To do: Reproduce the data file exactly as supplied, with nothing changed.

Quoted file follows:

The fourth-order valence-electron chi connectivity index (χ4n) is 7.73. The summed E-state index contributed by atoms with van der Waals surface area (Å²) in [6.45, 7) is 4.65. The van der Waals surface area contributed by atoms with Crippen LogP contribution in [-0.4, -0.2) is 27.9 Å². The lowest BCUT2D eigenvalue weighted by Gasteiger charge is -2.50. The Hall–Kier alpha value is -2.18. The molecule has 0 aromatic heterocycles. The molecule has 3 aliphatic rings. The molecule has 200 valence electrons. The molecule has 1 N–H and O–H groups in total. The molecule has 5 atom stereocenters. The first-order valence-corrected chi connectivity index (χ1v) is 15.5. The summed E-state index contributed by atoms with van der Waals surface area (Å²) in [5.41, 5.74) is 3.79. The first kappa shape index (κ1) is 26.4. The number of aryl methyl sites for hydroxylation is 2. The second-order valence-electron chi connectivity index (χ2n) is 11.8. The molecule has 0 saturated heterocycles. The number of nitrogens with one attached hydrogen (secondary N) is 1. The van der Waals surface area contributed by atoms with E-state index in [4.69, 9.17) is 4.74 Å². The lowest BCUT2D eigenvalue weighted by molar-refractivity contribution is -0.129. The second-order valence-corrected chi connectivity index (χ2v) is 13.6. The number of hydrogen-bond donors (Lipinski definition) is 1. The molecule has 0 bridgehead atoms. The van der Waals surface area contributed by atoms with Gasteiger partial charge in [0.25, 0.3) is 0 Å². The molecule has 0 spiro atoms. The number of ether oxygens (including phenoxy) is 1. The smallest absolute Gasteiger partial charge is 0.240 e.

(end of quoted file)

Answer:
The fourth-order valence-electron chi connectivity index (χ4n) is 7.73. The summed E-state index contributed by atoms with van der Waals surface area (Å²) in [6.45, 7) is 4.65. The van der Waals surface area contributed by atoms with Crippen LogP contribution in [-0.4, -0.2) is 27.9 Å². The lowest BCUT2D eigenvalue weighted by Gasteiger charge is -2.50. The Hall–Kier alpha value is -2.18. The molecule has 0 aromatic heterocycles. The molecule has 3 aliphatic rings. The molecule has 200 valence electrons. The molecule has 1 N–H and O–H groups in total. The molecule has 5 atom stereocenters. The first-order valence-corrected chi connectivity index (χ1v) is 15.5. The summed E-state index contributed by atoms with van der Waals surface area (Å²) in [5.41, 5.74) is 3.79. The first kappa shape index (κ1) is 26.4. The number of aryl methyl sites for hydroxylation is 2. The second-order valence-electron chi connectivity index (χ2n) is 11.8. The molecule has 0 saturated heterocycles. The number of nitrogens with one attached hydrogen (secondary N) is 1. The van der Waals surface area contributed by atoms with E-state index in [4.69, 9.17) is 4.74 Å². The lowest BCUT2D eigenvalue weighted by molar-refractivity contribution is -0.129. The second-order valence-corrected chi connectivity index (χ2v) is 13.6. The number of hydrogen-bond donors (Lipinski definition) is 1. The molecule has 0 bridgehead atoms. The van der Waals surface area contributed by atoms with Gasteiger partial charge in [0.25, 0.3) is 0 Å². The molecule has 0 spiro atoms. The number of ether oxygens (including phenoxy) is 1. The smallest absolute Gasteiger partial charge is 0.240 e.